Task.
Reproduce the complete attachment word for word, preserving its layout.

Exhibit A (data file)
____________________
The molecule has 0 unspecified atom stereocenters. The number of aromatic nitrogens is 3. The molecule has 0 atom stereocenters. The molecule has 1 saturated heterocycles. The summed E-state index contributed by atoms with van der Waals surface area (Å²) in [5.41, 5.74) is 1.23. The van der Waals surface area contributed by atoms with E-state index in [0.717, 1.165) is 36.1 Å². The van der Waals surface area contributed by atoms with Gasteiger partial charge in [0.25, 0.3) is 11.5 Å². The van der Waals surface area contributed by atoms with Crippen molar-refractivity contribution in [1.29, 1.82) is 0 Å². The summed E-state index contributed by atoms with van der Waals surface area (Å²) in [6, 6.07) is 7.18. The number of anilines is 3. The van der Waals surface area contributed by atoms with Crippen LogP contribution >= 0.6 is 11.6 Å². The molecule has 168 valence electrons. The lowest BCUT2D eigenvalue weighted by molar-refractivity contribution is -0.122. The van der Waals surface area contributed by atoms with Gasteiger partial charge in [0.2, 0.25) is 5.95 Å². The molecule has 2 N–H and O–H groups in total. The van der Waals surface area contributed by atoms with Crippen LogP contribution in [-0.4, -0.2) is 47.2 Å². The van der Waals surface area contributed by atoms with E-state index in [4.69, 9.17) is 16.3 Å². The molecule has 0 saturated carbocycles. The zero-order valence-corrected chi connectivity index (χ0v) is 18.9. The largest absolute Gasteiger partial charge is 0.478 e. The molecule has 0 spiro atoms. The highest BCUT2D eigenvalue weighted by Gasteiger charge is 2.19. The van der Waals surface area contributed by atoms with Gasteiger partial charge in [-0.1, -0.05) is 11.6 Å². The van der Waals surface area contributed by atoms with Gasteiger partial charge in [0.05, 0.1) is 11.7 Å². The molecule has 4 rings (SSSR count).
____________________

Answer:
The molecule has 0 unspecified atom stereocenters. The number of aromatic nitrogens is 3. The molecule has 0 atom stereocenters. The molecule has 1 saturated heterocycles. The summed E-state index contributed by atoms with van der Waals surface area (Å²) in [5.41, 5.74) is 1.23. The van der Waals surface area contributed by atoms with E-state index in [0.717, 1.165) is 36.1 Å². The van der Waals surface area contributed by atoms with Gasteiger partial charge in [0.25, 0.3) is 11.5 Å². The van der Waals surface area contributed by atoms with Crippen molar-refractivity contribution in [1.29, 1.82) is 0 Å². The summed E-state index contributed by atoms with van der Waals surface area (Å²) in [6, 6.07) is 7.18. The number of anilines is 3. The van der Waals surface area contributed by atoms with Crippen LogP contribution >= 0.6 is 11.6 Å². The molecule has 168 valence electrons. The lowest BCUT2D eigenvalue weighted by molar-refractivity contribution is -0.122. The van der Waals surface area contributed by atoms with Gasteiger partial charge in [0.2, 0.25) is 5.95 Å². The molecule has 2 N–H and O–H groups in total. The van der Waals surface area contributed by atoms with Crippen LogP contribution in [-0.4, -0.2) is 47.2 Å². The van der Waals surface area contributed by atoms with E-state index in [4.69, 9.17) is 16.3 Å². The molecule has 0 saturated carbocycles. The zero-order valence-corrected chi connectivity index (χ0v) is 18.9. The largest absolute Gasteiger partial charge is 0.478 e. The molecule has 0 spiro atoms. The highest BCUT2D eigenvalue weighted by Gasteiger charge is 2.19. The van der Waals surface area contributed by atoms with Gasteiger partial charge in [-0.1, -0.05) is 11.6 Å². The van der Waals surface area contributed by atoms with Gasteiger partial charge in [0.05, 0.1) is 11.7 Å². The molecule has 4 rings (SSSR count).